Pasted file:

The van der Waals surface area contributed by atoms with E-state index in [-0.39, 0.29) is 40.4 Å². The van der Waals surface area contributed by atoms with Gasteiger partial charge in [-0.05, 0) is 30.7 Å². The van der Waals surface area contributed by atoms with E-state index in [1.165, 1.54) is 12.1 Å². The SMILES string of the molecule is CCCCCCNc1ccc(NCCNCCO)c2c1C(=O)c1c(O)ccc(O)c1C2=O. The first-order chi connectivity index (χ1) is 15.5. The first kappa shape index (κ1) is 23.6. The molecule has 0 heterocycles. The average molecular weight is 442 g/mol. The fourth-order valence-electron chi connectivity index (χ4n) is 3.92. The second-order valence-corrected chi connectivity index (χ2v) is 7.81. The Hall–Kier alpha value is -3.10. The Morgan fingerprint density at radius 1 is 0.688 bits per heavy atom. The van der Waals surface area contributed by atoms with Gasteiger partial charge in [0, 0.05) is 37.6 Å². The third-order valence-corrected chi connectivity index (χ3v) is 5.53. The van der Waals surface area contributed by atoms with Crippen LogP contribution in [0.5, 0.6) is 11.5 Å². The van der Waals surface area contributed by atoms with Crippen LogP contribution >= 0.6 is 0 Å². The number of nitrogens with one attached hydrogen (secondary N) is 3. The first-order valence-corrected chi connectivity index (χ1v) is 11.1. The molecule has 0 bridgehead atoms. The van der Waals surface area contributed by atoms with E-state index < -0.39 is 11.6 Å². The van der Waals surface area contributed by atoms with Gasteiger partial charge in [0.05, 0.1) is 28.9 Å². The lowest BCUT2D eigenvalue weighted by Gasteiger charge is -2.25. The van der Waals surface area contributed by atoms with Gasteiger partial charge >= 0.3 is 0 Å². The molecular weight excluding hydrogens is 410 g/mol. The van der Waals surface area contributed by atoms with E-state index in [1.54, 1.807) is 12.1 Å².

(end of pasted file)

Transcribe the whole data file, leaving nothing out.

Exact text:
The van der Waals surface area contributed by atoms with E-state index in [-0.39, 0.29) is 40.4 Å². The van der Waals surface area contributed by atoms with Gasteiger partial charge in [-0.05, 0) is 30.7 Å². The van der Waals surface area contributed by atoms with E-state index in [1.165, 1.54) is 12.1 Å². The SMILES string of the molecule is CCCCCCNc1ccc(NCCNCCO)c2c1C(=O)c1c(O)ccc(O)c1C2=O. The first-order chi connectivity index (χ1) is 15.5. The first kappa shape index (κ1) is 23.6. The molecule has 0 heterocycles. The average molecular weight is 442 g/mol. The fourth-order valence-electron chi connectivity index (χ4n) is 3.92. The second-order valence-corrected chi connectivity index (χ2v) is 7.81. The Hall–Kier alpha value is -3.10. The Morgan fingerprint density at radius 1 is 0.688 bits per heavy atom. The van der Waals surface area contributed by atoms with Gasteiger partial charge in [0, 0.05) is 37.6 Å². The third-order valence-corrected chi connectivity index (χ3v) is 5.53. The van der Waals surface area contributed by atoms with Crippen LogP contribution in [0.5, 0.6) is 11.5 Å². The van der Waals surface area contributed by atoms with Crippen LogP contribution >= 0.6 is 0 Å². The number of nitrogens with one attached hydrogen (secondary N) is 3. The first-order valence-corrected chi connectivity index (χ1v) is 11.1. The molecule has 0 bridgehead atoms. The van der Waals surface area contributed by atoms with E-state index < -0.39 is 11.6 Å². The van der Waals surface area contributed by atoms with Gasteiger partial charge in [0.05, 0.1) is 28.9 Å². The lowest BCUT2D eigenvalue weighted by Gasteiger charge is -2.25. The van der Waals surface area contributed by atoms with Gasteiger partial charge >= 0.3 is 0 Å². The molecular weight excluding hydrogens is 410 g/mol. The van der Waals surface area contributed by atoms with E-state index in [1.54, 1.807) is 12.1 Å².